At this point I'm absolutely terrified that my turbo is beat to crap because I'm on a tight budget as my welding business goes belly-up before my eyes. I'll test the fuel pressure first. I'm hoping it's low, as I've got a junkyard source for a superduty electric pump setup.
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post #6 of 11 Old 10-30-2011, 11:33 AM
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turbos get tired when they no longer create boost. So check for oil on the intake side of things, see if it has blow by. Stick a boost gauge on it and see how its boosting.

1995 F250 Single Cab.
D60 Swap and Super Duty springs.
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post #7 of 11 Old 10-30-2011, 11:42 AM Thread Starter
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I don't have a guages setup for inside the truck. Is there a port on the turbo or downstream to connect a line for a guage to measure pressure directly?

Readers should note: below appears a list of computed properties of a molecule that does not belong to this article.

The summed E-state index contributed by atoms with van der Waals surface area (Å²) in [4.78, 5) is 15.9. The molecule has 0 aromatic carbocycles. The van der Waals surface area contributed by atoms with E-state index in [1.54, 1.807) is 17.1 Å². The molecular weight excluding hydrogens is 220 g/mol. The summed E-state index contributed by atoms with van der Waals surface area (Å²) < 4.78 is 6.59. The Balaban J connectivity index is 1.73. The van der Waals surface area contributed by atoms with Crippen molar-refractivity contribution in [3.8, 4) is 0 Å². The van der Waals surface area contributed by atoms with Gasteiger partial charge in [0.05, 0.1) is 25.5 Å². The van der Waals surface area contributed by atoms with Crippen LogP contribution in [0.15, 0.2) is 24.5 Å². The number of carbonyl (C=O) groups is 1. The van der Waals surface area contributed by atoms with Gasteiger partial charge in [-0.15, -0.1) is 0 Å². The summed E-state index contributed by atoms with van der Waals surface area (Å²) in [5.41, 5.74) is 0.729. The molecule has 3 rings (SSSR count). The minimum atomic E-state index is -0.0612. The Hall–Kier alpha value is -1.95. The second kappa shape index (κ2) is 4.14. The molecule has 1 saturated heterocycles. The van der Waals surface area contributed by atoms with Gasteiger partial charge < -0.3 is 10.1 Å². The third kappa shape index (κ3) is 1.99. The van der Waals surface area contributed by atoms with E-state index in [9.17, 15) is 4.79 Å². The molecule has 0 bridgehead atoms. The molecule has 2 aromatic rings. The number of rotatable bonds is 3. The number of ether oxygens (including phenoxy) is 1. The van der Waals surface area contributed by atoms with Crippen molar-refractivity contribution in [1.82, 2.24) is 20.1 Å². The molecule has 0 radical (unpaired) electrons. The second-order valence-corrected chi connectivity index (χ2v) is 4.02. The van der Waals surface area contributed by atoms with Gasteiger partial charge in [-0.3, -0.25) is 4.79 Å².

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post #8 of 11 Old 10-30-2011, 12:22 PM
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Drill the y pipe and tap for gauge or put it in the map line, its where mine is, but you can only read boost under load so you kind of need it in the cab.

-Kris-
2000 excursion V10 2wd 230k
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post #9 of 11 Old 10-30-2011, 05:29 PM
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Turbo's dont really get tired and just decide to stop boosting.. bad **** happens. The bearings go, seals blow out, they lose their blades and cant keep up with the work-load etc. And if any of these are the case, I'd be weary of letting your powerstroke run away. Notice being low on oil between changes? If so, how much? Does your turbo make some TERRIBLE noises sometimes?

Check shaft play too.
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post #10 of 11 Old 10-30-2011, 11:14 PM
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Start with the simple stuff, take off the fuel pressure regulator, and clean the screen in it.

Screen on the tank suck tube might also have some stuff on it.

You might have lots of pressure, but not enough volume(gpm).